The judge, Yusuf Halilu, said the Economic and Financial Commission Crimes Commission (EFCC) had no right to detain Mr. Adegbe for more than 48 hours, without charging him to court.
Mr. Halilu stated that the commission had a legal obligation to treat government and the populace in like manner, and frowned at what he described as the conversion of the EFCC into a “police station” by its officials.
The counsel to Mr. Adegbe, Ogwu Onoja, told the court earlier that the EFCC had transferred his client to a military facility after granting him bail on stringent conditions.
That submission was not argued by the counsel to the EFCC, Musa Denga.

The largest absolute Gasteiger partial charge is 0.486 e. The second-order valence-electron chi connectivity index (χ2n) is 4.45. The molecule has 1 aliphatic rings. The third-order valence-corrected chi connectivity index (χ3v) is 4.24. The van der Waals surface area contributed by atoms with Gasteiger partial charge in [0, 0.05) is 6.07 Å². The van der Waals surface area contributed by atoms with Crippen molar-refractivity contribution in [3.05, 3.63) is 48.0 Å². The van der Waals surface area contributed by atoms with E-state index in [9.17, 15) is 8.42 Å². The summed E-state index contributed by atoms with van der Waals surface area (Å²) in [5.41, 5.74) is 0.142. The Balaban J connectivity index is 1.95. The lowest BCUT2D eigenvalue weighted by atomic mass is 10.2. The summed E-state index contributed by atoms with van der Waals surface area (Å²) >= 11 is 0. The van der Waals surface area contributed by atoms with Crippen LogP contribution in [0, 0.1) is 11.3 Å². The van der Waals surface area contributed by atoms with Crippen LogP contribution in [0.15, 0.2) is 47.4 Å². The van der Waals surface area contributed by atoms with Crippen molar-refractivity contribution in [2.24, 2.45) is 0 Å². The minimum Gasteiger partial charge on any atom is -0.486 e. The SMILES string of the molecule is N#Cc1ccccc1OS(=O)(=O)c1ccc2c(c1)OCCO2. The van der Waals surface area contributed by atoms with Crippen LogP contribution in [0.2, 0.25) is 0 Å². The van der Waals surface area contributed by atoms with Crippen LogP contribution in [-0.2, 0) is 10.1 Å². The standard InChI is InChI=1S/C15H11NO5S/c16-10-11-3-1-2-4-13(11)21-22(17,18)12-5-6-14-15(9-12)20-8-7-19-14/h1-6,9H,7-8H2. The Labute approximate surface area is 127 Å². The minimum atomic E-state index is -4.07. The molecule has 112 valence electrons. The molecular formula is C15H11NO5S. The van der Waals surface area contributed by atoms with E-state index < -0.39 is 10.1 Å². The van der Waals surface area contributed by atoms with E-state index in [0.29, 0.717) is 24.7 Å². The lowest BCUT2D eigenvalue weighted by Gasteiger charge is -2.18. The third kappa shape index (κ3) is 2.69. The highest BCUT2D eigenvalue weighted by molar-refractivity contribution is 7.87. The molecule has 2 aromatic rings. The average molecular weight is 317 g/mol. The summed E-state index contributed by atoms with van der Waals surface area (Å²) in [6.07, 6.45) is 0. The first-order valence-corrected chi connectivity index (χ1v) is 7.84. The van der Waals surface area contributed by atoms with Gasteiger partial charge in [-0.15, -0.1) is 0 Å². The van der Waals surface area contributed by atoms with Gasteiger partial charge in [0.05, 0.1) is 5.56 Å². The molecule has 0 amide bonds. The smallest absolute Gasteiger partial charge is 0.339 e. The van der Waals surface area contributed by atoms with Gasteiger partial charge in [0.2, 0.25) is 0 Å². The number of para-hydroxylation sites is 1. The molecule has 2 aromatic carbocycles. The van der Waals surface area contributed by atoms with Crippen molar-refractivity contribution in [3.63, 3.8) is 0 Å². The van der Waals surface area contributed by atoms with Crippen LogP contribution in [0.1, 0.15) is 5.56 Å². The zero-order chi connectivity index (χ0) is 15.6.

Mr. Halilu added that his judgement was binding not only on the EFCC, but also on any agency keeping him in detention.
Mr. Adegbe had taken the EFCC to court on February 11.
His counsel, Mr. Onoja, had stated in the application brought by his client that the arrest and detention of Mr. Adegbe by the EFCC violated his right to personal liberty and freedom of movement, as stipulated in sections 35 and 41 of the 1999 constitution.
Mr. Onoja urged the court to declare his client’s arrest and continued detention by EFCC “unconstitutional”, and a violation of his right to personal liberty guaranteed by the 1999 Constitution.
He prayed the court to make an order directing the EFCC to immediately release the applicant from unlawful detention.